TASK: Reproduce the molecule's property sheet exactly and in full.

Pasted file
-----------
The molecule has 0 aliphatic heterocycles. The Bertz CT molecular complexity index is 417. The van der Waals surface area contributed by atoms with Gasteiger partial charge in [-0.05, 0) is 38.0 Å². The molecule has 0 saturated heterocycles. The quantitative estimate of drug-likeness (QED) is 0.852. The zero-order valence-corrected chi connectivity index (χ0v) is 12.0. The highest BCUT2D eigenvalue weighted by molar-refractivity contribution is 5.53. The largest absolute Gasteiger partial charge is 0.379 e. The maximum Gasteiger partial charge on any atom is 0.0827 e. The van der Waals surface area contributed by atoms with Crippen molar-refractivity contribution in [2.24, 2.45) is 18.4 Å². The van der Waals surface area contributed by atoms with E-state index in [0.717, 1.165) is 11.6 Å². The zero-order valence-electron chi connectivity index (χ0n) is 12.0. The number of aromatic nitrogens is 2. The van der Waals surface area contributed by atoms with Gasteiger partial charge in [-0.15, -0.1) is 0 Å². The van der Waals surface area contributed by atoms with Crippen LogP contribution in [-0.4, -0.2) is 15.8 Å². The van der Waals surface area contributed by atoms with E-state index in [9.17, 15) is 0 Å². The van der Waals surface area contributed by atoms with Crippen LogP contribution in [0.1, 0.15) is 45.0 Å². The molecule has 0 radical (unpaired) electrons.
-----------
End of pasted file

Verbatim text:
The molecule has 0 aliphatic heterocycles. The Bertz CT molecular complexity index is 417. The van der Waals surface area contributed by atoms with Gasteiger partial charge in [-0.05, 0) is 38.0 Å². The molecule has 0 saturated heterocycles. The quantitative estimate of drug-likeness (QED) is 0.852. The zero-order valence-corrected chi connectivity index (χ0v) is 12.0. The highest BCUT2D eigenvalue weighted by molar-refractivity contribution is 5.53. The largest absolute Gasteiger partial charge is 0.379 e. The maximum Gasteiger partial charge on any atom is 0.0827 e. The van der Waals surface area contributed by atoms with Crippen molar-refractivity contribution in [2.24, 2.45) is 18.4 Å². The van der Waals surface area contributed by atoms with E-state index in [0.717, 1.165) is 11.6 Å². The zero-order valence-electron chi connectivity index (χ0n) is 12.0. The number of aromatic nitrogens is 2. The van der Waals surface area contributed by atoms with Gasteiger partial charge in [-0.15, -0.1) is 0 Å². The van der Waals surface area contributed by atoms with Crippen LogP contribution in [-0.4, -0.2) is 15.8 Å². The van der Waals surface area contributed by atoms with E-state index in [9.17, 15) is 0 Å². The van der Waals surface area contributed by atoms with Crippen LogP contribution in [0.1, 0.15) is 45.0 Å². The molecule has 0 radical (unpaired) electrons.